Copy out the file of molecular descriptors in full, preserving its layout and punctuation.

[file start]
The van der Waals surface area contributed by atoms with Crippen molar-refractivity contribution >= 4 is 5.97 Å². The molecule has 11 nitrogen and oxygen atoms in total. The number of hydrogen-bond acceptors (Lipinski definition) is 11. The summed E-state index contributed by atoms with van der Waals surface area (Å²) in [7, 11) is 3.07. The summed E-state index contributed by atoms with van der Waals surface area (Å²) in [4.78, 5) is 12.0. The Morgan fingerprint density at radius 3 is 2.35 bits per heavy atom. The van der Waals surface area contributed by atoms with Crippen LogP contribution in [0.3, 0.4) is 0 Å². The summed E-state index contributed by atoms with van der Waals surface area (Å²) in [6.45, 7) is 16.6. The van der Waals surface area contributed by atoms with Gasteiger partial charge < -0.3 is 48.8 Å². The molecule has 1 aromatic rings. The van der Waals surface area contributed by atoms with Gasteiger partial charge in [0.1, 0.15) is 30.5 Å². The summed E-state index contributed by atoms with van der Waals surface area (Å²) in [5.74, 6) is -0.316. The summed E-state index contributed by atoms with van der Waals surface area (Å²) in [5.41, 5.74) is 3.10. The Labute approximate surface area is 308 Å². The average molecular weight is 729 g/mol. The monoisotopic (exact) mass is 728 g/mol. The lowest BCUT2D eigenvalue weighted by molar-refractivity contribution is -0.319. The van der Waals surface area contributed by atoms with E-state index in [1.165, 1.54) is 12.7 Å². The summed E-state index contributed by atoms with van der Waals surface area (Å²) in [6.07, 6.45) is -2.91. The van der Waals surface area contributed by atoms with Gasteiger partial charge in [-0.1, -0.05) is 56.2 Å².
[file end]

The van der Waals surface area contributed by atoms with Crippen molar-refractivity contribution >= 4 is 5.97 Å². The molecule has 11 nitrogen and oxygen atoms in total. The number of hydrogen-bond acceptors (Lipinski definition) is 11. The summed E-state index contributed by atoms with van der Waals surface area (Å²) in [7, 11) is 3.07. The summed E-state index contributed by atoms with van der Waals surface area (Å²) in [4.78, 5) is 12.0. The Morgan fingerprint density at radius 3 is 2.35 bits per heavy atom. The van der Waals surface area contributed by atoms with Crippen LogP contribution in [0.3, 0.4) is 0 Å². The summed E-state index contributed by atoms with van der Waals surface area (Å²) in [6.45, 7) is 16.6. The van der Waals surface area contributed by atoms with Gasteiger partial charge < -0.3 is 48.8 Å². The molecule has 1 aromatic rings. The van der Waals surface area contributed by atoms with Gasteiger partial charge in [0.1, 0.15) is 30.5 Å². The summed E-state index contributed by atoms with van der Waals surface area (Å²) in [5.74, 6) is -0.316. The summed E-state index contributed by atoms with van der Waals surface area (Å²) in [5.41, 5.74) is 3.10. The Labute approximate surface area is 308 Å². The average molecular weight is 729 g/mol. The monoisotopic (exact) mass is 728 g/mol. The lowest BCUT2D eigenvalue weighted by molar-refractivity contribution is -0.319. The van der Waals surface area contributed by atoms with E-state index in [1.165, 1.54) is 12.7 Å². The summed E-state index contributed by atoms with van der Waals surface area (Å²) in [6.07, 6.45) is -2.91. The van der Waals surface area contributed by atoms with Gasteiger partial charge in [-0.1, -0.05) is 56.2 Å².